Born to be Wild

  • Published
  • By Col. "Tip" Stinnette
  • 39th Air Base Wing commander
This one is a Darwin near-miss. Like a true country child, Jim was born, born to be wild ... even though he had grown up to be a county sheriff. The wild one had cast off his mild-mannered alter-ego and taken to the road, in the company of another cop and the cop's brother, riding his hog without a helmet to the big motorcycle rally in Sturgis, S.D. The tough lawman scoffed at silly helmet laws. No road trip would be complete without a commemorative photograph. With the wind streaming through his hair at 65 mph, Jim decided the conditions were right. He took his camera and turned around to take a picture of the rider behind him. This of course required the bold Harley rider to take his hands off the handlebars.

As a state trooper described it later, the motorcycle drifted to the right and headed for a telephone pole. Jim lost control trying to wrestle the bike back onto the highway and went sailing through the air, probably wishing he had worn his helmet after all. When he landed, he broke his eye socket, four ribs, and a shoulder bone, and suffered other head injuries and road rash. There's no word on whether he got the photograph or not. Jim had been following a beloved motto: "No Helmets 4 Harleys." Although he miraculously survived, he nearly proved another motto: "Old riders, and bold riders, but no old bold riders!"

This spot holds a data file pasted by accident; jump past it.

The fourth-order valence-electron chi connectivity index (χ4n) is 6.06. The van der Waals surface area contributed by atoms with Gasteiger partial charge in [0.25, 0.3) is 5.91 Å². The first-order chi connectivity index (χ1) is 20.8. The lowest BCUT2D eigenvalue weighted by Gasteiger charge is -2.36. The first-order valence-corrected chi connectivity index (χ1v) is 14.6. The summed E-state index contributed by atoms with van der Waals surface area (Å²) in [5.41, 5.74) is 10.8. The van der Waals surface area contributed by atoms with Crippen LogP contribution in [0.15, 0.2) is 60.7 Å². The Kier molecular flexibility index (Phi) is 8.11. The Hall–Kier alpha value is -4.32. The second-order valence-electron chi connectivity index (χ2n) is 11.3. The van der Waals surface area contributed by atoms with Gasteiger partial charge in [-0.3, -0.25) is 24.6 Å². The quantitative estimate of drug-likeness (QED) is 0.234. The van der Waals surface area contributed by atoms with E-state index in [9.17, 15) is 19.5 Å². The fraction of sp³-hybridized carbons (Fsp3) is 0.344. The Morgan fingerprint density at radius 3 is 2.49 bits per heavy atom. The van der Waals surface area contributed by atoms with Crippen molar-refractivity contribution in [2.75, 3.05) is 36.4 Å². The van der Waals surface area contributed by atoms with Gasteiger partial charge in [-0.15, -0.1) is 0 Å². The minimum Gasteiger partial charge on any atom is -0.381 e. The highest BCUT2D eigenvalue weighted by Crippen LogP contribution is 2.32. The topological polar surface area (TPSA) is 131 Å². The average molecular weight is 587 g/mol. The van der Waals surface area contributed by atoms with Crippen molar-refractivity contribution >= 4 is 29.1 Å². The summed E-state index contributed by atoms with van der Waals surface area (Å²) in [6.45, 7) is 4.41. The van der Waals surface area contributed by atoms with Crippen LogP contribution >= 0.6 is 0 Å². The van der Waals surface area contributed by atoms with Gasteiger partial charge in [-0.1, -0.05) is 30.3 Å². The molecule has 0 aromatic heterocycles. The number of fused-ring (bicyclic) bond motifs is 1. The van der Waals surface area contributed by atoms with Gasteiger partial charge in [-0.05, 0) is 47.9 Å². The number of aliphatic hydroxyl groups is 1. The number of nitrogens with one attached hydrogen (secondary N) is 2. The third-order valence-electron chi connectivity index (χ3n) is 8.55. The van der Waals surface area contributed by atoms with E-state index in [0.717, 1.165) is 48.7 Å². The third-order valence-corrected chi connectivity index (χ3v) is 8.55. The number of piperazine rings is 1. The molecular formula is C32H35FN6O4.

I just got back from spending some time with my family in New Jersey and was struck by the fact that when I arrived back home it was with a North Easter that left behind a blanket of snow ... eight days later I am standing on the tarmac at Adana Airport in 70 degree temperature. Spring is in full force in Turkey ... the weather is beautiful, the flowers and trees are filling out, the grass is green, and we are barreling down on spring break. Being the warped person I have become, I see the conditions as ideal for misadventure and perfect for "No Helmets 4 Harleys" and other stupid human tricks. So I'd be remiss to not point out the dangers of fun, sun, and the open road ... whether with the two or four wheel vehicle variety. My caution for this one is simple: drive to arrive and be an old driver who is bold with caution while ensuring freedom's future!